The Wynn Macau Limited subsidiary of American casino operator Wynn Resorts Limited has reportedly drawn some $50 million from a revolving $74 million credit facility in an attempt to counter the ongoing financial impacts of the coronavirus pandemic.

According to a report from Inside Asian Gaming, the move from the Hong Kong-listed firm was revealed by its giant parent earlier today as part of an announcement that two of its other subordinates would be launching a $600 million private share offering.

Coronavirus consequences:

Inside Asian Gaming reported that Wynn Macau Limited is responsible for the 1,000-room Wynn Macau as well as the even grander Wynn Palace Cotai and was recently damaged as a direct result of February’s 15-day shutdown of casinos in Macau. The firm is also said to be struggling to reenergize its business in the wake of the coronavirus outbreak and the resultant near temporary ban that remains in place for visitors arriving into the former Portuguese enclave from the Chinese mainland.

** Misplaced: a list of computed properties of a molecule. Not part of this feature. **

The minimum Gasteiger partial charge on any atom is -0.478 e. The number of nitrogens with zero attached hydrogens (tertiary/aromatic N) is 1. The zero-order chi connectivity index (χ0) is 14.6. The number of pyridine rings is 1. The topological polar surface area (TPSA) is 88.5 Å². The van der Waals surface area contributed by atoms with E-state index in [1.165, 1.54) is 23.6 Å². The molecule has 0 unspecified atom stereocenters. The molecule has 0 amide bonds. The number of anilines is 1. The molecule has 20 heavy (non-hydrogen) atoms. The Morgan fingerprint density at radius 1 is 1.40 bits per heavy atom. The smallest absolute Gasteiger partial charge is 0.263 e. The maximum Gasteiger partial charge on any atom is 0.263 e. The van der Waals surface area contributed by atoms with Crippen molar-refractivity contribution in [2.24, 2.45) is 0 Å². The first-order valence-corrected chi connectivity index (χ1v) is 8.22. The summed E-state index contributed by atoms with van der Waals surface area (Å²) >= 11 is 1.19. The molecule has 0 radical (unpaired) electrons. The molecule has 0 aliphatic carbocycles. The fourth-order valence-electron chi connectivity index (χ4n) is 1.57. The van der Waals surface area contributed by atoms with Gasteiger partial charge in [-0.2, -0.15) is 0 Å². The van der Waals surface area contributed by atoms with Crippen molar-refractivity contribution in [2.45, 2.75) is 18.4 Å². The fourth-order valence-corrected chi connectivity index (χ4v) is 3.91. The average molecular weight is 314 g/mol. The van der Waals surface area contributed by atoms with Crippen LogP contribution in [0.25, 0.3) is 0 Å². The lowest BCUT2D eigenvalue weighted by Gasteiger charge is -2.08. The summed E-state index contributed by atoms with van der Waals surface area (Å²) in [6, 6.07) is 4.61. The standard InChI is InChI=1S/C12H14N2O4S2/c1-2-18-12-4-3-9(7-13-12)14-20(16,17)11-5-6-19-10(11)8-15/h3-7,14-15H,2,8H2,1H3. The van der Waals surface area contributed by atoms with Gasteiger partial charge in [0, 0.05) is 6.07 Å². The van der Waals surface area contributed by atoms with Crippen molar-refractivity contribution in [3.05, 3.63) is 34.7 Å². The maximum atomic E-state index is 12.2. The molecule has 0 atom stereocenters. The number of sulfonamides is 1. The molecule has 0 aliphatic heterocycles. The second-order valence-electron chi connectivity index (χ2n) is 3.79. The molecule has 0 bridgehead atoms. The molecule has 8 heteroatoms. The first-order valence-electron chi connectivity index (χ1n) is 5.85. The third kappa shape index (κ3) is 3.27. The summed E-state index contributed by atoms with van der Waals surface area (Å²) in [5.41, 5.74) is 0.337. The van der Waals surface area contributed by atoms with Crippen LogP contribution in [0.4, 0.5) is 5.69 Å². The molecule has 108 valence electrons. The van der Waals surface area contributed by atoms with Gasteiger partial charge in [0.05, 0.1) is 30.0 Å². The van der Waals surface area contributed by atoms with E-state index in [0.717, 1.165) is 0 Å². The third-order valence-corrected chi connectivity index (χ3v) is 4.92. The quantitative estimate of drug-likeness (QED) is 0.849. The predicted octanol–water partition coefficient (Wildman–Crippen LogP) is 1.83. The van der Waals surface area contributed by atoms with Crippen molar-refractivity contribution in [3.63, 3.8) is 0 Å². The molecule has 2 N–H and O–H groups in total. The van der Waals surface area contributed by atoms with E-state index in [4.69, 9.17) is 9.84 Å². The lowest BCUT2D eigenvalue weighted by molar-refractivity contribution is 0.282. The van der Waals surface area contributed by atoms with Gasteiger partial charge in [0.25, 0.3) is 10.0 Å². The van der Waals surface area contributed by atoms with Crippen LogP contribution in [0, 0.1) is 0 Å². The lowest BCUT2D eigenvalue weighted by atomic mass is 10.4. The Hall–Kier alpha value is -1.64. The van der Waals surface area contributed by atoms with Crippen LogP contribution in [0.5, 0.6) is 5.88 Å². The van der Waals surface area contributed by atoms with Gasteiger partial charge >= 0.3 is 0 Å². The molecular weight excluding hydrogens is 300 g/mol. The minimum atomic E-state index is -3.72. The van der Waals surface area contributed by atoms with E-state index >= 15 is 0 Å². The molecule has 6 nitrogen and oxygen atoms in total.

Subsequent slump:

Las Vegas-headquartered Wynn Resorts Limited reportedly detailed that its Asian enterprise is now expecting to record aggregated first-quarter operating revenues of $912 million to $969 million, which would be a substantial decline from the around $1.64 billion it racked up for the same period in 2019. The Nevada casino operator purportedly explained that Wynn Macau Limited moreover anticipates chalking up adjusted property earnings before interest, tax, depreciation and amortization for the three-month cycle that may have fallen by as much as 88% to a low of $58 million.

Reportedly read a statement from Wynn Resorts Limited…

“During the closure period, we incurred approximately $2.5 million per day of cash operating expenses excluding cash interest expense of approximately $500,000 per day. Until such measures are lifted, we expect to continue to incur such cash costs in excess of the amounts we are earning at our properties.”

Plentiful provision:

However, Wynn reportedly sounded an optimistic note by pronouncing that its Macau subordinate had held approximately $800 million in cash and equivalents at the end of March and was still able to call on about $24 million from its revolving credit facility.